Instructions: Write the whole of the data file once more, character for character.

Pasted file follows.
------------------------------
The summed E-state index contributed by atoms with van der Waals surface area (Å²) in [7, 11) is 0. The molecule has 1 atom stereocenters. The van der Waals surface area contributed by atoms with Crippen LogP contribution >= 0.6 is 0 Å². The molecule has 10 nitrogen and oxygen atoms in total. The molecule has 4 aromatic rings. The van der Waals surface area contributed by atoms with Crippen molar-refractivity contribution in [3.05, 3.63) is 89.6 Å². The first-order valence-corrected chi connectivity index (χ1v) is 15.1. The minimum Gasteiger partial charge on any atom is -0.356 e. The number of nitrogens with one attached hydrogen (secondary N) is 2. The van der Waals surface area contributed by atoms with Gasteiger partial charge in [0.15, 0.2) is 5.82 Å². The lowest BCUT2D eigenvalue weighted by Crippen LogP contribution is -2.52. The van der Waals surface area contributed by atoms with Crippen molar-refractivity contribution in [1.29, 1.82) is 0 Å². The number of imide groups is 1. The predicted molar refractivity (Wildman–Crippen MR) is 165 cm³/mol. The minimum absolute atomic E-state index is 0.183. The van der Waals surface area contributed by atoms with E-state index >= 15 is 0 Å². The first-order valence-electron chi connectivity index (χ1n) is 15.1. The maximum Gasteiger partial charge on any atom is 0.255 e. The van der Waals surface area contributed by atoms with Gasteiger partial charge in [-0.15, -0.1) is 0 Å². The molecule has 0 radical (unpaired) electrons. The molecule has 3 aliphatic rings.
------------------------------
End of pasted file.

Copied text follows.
The summed E-state index contributed by atoms with van der Waals surface area (Å²) in [7, 11) is 0. The molecule has 1 atom stereocenters. The van der Waals surface area contributed by atoms with Crippen LogP contribution >= 0.6 is 0 Å². The molecule has 10 nitrogen and oxygen atoms in total. The molecule has 4 aromatic rings. The van der Waals surface area contributed by atoms with Crippen molar-refractivity contribution in [3.05, 3.63) is 89.6 Å². The first-order valence-corrected chi connectivity index (χ1v) is 15.1. The minimum Gasteiger partial charge on any atom is -0.356 e. The number of nitrogens with one attached hydrogen (secondary N) is 2. The van der Waals surface area contributed by atoms with Gasteiger partial charge in [0.15, 0.2) is 5.82 Å². The lowest BCUT2D eigenvalue weighted by Crippen LogP contribution is -2.52. The van der Waals surface area contributed by atoms with Crippen molar-refractivity contribution in [1.29, 1.82) is 0 Å². The number of imide groups is 1. The predicted molar refractivity (Wildman–Crippen MR) is 165 cm³/mol. The minimum absolute atomic E-state index is 0.183. The van der Waals surface area contributed by atoms with E-state index >= 15 is 0 Å². The first-order valence-electron chi connectivity index (χ1n) is 15.1. The maximum Gasteiger partial charge on any atom is 0.255 e. The van der Waals surface area contributed by atoms with Gasteiger partial charge in [-0.15, -0.1) is 0 Å². The molecule has 0 radical (unpaired) electrons. The molecule has 3 aliphatic rings.